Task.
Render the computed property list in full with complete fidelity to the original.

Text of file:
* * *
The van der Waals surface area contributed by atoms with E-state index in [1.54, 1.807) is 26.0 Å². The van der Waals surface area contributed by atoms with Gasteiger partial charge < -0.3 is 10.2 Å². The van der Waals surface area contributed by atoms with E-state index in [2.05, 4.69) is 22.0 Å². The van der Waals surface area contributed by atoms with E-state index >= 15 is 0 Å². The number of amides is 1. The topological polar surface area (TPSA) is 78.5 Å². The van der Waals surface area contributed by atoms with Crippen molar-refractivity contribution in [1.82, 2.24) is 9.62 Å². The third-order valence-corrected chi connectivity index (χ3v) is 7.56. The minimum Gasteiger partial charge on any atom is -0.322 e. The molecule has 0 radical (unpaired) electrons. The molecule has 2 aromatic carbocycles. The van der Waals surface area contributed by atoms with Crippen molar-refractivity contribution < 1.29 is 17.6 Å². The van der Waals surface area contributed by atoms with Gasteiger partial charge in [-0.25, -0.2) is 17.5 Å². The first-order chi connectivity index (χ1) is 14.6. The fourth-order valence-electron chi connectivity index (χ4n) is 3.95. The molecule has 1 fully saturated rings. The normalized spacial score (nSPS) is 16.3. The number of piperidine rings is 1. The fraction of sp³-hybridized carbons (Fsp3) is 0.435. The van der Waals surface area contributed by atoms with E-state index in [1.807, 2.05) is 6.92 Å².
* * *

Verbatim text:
The van der Waals surface area contributed by atoms with E-state index in [1.54, 1.807) is 26.0 Å². The van der Waals surface area contributed by atoms with Gasteiger partial charge < -0.3 is 10.2 Å². The van der Waals surface area contributed by atoms with E-state index in [2.05, 4.69) is 22.0 Å². The van der Waals surface area contributed by atoms with E-state index >= 15 is 0 Å². The number of amides is 1. The topological polar surface area (TPSA) is 78.5 Å². The van der Waals surface area contributed by atoms with Crippen molar-refractivity contribution in [1.82, 2.24) is 9.62 Å². The third-order valence-corrected chi connectivity index (χ3v) is 7.56. The minimum Gasteiger partial charge on any atom is -0.322 e. The molecule has 0 radical (unpaired) electrons. The molecule has 2 aromatic carbocycles. The van der Waals surface area contributed by atoms with Crippen molar-refractivity contribution < 1.29 is 17.6 Å². The van der Waals surface area contributed by atoms with Gasteiger partial charge in [-0.25, -0.2) is 17.5 Å². The first-order chi connectivity index (χ1) is 14.6. The fourth-order valence-electron chi connectivity index (χ4n) is 3.95. The molecule has 1 fully saturated rings. The normalized spacial score (nSPS) is 16.3. The number of piperidine rings is 1. The fraction of sp³-hybridized carbons (Fsp3) is 0.435. The van der Waals surface area contributed by atoms with E-state index in [1.807, 2.05) is 6.92 Å².